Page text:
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Scientists develop implant that transmits visual signals to the brain, helping the blind see


(NaturalNews) New technology has been developed that may allow blind people to see, using an implant that transmits visual signals from the retina directly to the brain.

A group of researchers from the University of Pisa published a study in the journal PLOS Biology detailing the development and use of the implant, which could soon make it possible for thousands of blind people to regain their vision.

The study involved patients suffering from Retinitis Pigmentosa (RP), a hereditary condition that causes a person to lose sight gradually until they become totally blind. The patients were given perceptual and brain response assessments before receiving prosthetic retinal implants.

Six out of seven patients were able to 'see' with the use of implants

Once the implants were in place, six out of seven subjects were able to "see" visual stimuli.

From the Express:

"The implant works by sensing visual signals and sending them to the brain by stimulating axons of retinal ganglion cells.

"Scientists used an MRI scanner to see how much patients reacted to visual stimulus such as flashes of light.

"They also observed increased brain activity as a result of the implants.

"And the more patients practised spotting the flashes of light, the more their brain responded to the light and the more they improved."

Retraining the brain to "see" again can take time, especially for those whose sight has been lost for many years.

Restoring sight takes time and practice

The researchers acknowledged the fact that the "plasticity of the primary visual cortex retained by the adult brain is limited, especially after many years of blindness," but noted that subjects who practiced more with the implants were more successful at regaining their vision.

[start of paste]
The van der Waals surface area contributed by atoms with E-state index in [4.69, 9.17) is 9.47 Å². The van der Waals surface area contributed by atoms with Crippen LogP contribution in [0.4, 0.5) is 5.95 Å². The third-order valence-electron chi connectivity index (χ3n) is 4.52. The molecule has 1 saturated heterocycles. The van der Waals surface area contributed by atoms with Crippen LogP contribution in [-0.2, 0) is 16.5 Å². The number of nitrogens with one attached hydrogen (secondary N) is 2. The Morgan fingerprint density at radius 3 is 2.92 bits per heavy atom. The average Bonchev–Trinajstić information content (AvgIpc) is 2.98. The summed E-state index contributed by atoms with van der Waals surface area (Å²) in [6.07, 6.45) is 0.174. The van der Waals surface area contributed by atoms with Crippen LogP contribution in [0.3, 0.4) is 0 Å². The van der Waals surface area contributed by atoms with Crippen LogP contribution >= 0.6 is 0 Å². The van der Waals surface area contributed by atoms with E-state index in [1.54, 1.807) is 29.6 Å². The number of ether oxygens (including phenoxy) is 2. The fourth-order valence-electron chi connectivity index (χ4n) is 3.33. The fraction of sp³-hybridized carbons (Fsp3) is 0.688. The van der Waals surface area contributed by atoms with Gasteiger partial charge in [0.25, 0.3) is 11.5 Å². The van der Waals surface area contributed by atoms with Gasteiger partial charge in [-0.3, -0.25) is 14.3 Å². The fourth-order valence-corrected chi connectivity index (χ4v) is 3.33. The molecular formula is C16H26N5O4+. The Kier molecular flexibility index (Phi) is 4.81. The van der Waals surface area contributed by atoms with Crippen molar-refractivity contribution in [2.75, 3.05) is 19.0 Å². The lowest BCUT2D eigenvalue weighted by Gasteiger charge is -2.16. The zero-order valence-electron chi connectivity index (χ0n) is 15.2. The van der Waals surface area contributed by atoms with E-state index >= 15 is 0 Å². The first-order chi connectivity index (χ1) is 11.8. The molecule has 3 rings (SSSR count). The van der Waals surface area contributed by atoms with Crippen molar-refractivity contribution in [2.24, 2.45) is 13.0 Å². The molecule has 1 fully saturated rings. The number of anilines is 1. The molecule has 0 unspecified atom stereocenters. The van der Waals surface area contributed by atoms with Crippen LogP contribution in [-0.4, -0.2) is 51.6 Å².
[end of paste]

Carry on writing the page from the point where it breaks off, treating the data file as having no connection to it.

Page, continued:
"The recovery of vision depended on the amount of time and practice the subject experienced with the implant, implying that the reorganization process takes time to develop," the researchers wrote.

Co-author Professor Maria Morrone said that the study was the first to track the neural changes of visual areas in the brains of those with retinal implants, and to show that response to visual stimuli can be restored – even after years of complete blindness.

The Argus II retinal prosthesis is designed to stimulate cells in the retina of the eye, which then transmit visual signals to the brain. A pair of glasses with a built-in camera sends the signals to the implant, which then activates the retinal cells.

After the implants were surgically installed, six out of seven of the subjects were able to detect high-contrast stimuli, and after some practice, could perform basic behavioral tasks, such as locating a bright shape on a screen and "reading large, 100-percent contrast characters."

Subjects were also able to navigate a physical space based on the visual stimuli received in the brain. Although the visual signals may be somewhat primitive at this point, presumably the technology will improve over time, along with wearers' abilities to process the signals.

Being able to track neural activity with MRIs while the subjects detect the visual stimuli may help in the development of future implant technology, the researchers said.

These implants may prove effective in restoring sight to those suffering from RP and others with various visual impairment issues. RP affects only about one in 4,000, but around one in 30 people suffer some vision loss.

As technology evolves – along with our ability to map and understand the brain – we are undoubtedly going to see some breathtaking new developments. For example, implants such as the Argus II could eventually be used to not only restore vision to the blind, but to enhance vision capabilities in people with normal sight.

The age of the Bionic Man is upon us. The question is: Are we ready for it?





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